• Pamela N Red profile imageAUTHOR

      Pamela N Red 

      6 years ago from Oklahoma

      Jenubouka, it's important to realize that we should take statistics with a grain of salt.

      Sandra, there are a few bits of information we can depend on but most are biased. Thanks for reading.

    • sandrabusby profile image

      Sandra Busby 

      6 years ago from Tuscaloosa, Alabama, USA

      I'm a great believer in the point of this hub. I think it was Bertrand Russell who said (and I paraphrase) that the only things that could be measurred were the inessentials, like how many cars were produced in 2011 or how many peanuts can you put in a package. The really important things are not limited by factual information. Thanks for sharing. Sandra Busby

    • profile image


      6 years ago

      Great hub indeed, very interesting aspect on polls and statistics. It makes a lot of sense really, to me anyway. When I really sit and think about, now it drives me a little bit annoyed and angry, especially with the media based polls.

    • Pamela N Red profile imageAUTHOR

      Pamela N Red 

      6 years ago from Oklahoma

      Thanks for reading, ishwaryaa. I don't think the general public are aware of how statistics are gathered. Hopefully I shed some light on the matter.

    • ishwaryaa22 profile image

      Ishwaryaa Dhandapani 

      6 years ago from Chennai, India

      Your hub reminded me of my Economics and Statistics subjects in my two colleges. Yet you explained it in an entertaining and fun way that piqued my reading interest! You stated many facts correctly about collection of information from the population(not full)being done roughly.

      Thanks for SHARING. Interesting. Voted up.

    • Pamela N Red profile imageAUTHOR

      Pamela N Red 

      6 years ago from Oklahoma

      Yes it does, Joan, it is interesting how information can be totally changed.

    • profile image

      Joan Whetzel 

      6 years ago

      It really intersting to see how many different ways you can manipulate the results of surveys to get the result you want. And if you don't get the result you want, then it's just as easy to skew or slant the results, so that it appears that you get the results you wanted. Either way, it makes the whole science of statistics seem unreliable at best.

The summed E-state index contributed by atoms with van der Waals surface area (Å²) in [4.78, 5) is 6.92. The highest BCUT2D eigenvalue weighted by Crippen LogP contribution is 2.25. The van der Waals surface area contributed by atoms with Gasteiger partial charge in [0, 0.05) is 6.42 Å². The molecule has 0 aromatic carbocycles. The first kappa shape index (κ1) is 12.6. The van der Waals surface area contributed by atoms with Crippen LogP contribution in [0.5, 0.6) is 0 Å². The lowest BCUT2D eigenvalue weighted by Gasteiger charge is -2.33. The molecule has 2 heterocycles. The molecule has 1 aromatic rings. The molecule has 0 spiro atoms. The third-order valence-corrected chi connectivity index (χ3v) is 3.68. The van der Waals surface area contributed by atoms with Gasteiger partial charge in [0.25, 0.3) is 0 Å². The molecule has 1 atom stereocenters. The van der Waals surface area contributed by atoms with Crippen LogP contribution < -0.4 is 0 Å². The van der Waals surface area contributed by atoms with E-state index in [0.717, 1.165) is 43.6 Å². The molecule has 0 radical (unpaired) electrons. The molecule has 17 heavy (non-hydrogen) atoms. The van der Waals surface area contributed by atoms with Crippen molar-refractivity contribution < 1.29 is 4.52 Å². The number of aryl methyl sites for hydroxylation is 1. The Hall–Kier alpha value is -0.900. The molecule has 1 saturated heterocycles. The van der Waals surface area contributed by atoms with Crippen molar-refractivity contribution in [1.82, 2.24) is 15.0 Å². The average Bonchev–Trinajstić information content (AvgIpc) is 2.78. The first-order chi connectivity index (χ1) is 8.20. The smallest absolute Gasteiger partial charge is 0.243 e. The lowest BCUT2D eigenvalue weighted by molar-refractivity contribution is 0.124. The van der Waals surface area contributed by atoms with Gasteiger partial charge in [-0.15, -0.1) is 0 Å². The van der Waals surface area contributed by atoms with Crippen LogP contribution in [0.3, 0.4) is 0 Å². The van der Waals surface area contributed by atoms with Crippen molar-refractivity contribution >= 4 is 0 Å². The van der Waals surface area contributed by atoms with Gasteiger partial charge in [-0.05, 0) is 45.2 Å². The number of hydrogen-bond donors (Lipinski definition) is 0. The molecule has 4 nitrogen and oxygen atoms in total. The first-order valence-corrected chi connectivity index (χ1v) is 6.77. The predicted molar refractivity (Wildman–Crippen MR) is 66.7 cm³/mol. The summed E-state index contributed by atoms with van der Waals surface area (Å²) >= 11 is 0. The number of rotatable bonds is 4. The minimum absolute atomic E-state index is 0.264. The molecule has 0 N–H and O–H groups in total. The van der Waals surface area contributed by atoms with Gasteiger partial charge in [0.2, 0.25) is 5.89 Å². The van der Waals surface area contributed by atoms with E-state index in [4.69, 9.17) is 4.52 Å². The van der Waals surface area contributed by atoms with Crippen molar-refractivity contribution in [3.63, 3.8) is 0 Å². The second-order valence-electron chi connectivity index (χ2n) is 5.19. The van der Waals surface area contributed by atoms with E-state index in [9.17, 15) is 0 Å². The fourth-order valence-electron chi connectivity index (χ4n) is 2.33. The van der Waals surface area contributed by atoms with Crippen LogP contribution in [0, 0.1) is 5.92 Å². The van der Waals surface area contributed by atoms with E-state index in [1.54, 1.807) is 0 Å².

• Pamela N Red profile imageAUTHOR

      Pamela N Red 

      6 years ago from Oklahoma

      Stephanie, I forgot that one. Where a poll is taken will also greatly decide the results. If you ask people at a health food store what they think about diet and exercise you will get a much different outcome than you would from customers at Wal-Mart.

    • Stephanie Henkel profile image

      Stephanie Henkel 

      6 years ago from USA

      You bring up so many good points in your article! I worked for many years at a large university where student researchers helped faculty with their studies. One thing that many studies never mention is where the opinion polls were taken. It seemed to me then that there many polls taken on the college campus or local malls in the college town. These studies would definitely not include a true cross section of Americans. It's easy to believe what "Studies have shown..." but your point about how poll results can be swayed is very well taken! Voted up!

    • Pamela N Red profile imageAUTHOR

      Pamela N Red 

      6 years ago from Oklahoma

      Shelly, I studied this stuff in college and it is amazing how the poll taker can make a difference in the end results of their data.

    • Shelly McRae profile image

      Shelly McRae 

      6 years ago from Phoenix, Arizona

      Great hub. I had never thought about how the poll taker's expression and body language could influence the answer. Very interesting hub. Thanks for sharing.